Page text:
From 1993 to 2001, I wrote a monthly column in Sacramento Medicine that was titled Hippocrates and His Kin (HHK). This was a running monthly commentary for the profession and other interested readers on a variety of subjects that impacted the practice of medicine. It greatly increased the readership of the journal and created a dynamic dialogue as it sparked considerable interest. When I began posting this column, I received email from several states and foreign countries. Since Sacramento Medicine was initially published 11 times per year, later reduced to six times per year, there were a total of 78 columns published during those eight years. These can be reviewed at my online journal, HealthCareCommunication.Network, where several of my colleagues have also posted articles: HealthCareCom.net.
Hippocrates is considered by many to be the Father of Medicine and the most recognized of the early men of medicine. Although Aristotle, Galen, Harvey and others may have come further in physiology, such as realizing separate cardiovascular and respiratory systems, I felt that we, his 20th Century KIN, were having different and unique struggles in the 1990s, which provoked me to write about Hippocrates’ Kin in HHK. The struggles that our profession is having in caring for the sick and dying are continuing, yet changing. Hence, I am hopeful at continuing a monthly dialogue and commentary in this electronic journal, about the problems placed in our path during the twenty-first century. We have given this column a slightly new name: Hippocrates’ Modern Colleagues (HMC). We will also include some important articles from previous years that relate to physician struggles today.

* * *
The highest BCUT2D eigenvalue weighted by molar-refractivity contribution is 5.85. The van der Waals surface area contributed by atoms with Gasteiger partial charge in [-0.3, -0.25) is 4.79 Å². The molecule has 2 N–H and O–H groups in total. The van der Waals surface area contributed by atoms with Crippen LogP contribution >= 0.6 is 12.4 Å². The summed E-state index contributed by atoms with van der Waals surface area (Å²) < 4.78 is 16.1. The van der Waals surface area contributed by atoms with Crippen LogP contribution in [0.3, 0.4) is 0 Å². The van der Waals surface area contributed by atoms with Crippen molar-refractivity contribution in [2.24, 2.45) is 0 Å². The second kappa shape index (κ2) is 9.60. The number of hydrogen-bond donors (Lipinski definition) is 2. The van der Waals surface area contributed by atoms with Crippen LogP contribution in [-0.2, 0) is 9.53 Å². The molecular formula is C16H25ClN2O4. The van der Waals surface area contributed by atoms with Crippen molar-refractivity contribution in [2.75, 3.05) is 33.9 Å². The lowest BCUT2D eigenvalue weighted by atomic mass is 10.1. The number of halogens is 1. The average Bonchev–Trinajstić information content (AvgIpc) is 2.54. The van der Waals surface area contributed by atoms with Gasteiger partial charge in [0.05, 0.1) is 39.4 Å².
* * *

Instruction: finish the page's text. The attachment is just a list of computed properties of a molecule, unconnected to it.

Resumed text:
I have established a separate mailbox for your feedback and comments. Please send them to email@example.com. My responses will appear in the journal as I develop this column. I hope you will enjoy reading my perspective on the condition of the practice of medicine, as well as those views gleaned from my colleagues. We will comment on the professional relationship between physicians, patients, insurance carriers and government, as well as anything that impinges on the practice of medicine.
If we fail to salvage the physician/patient relationship, we may find that the primary relationship will be between physicians and the government, wherein the patients are the political football. This is not too different from what we are already experiencing in the US with our For-Profit HMOs, where doctors are forced to develop ties with the HMO that pays them, rather than with the patient. We hope you will visit this professional journal on a weekly or regular basis, and this column monthly.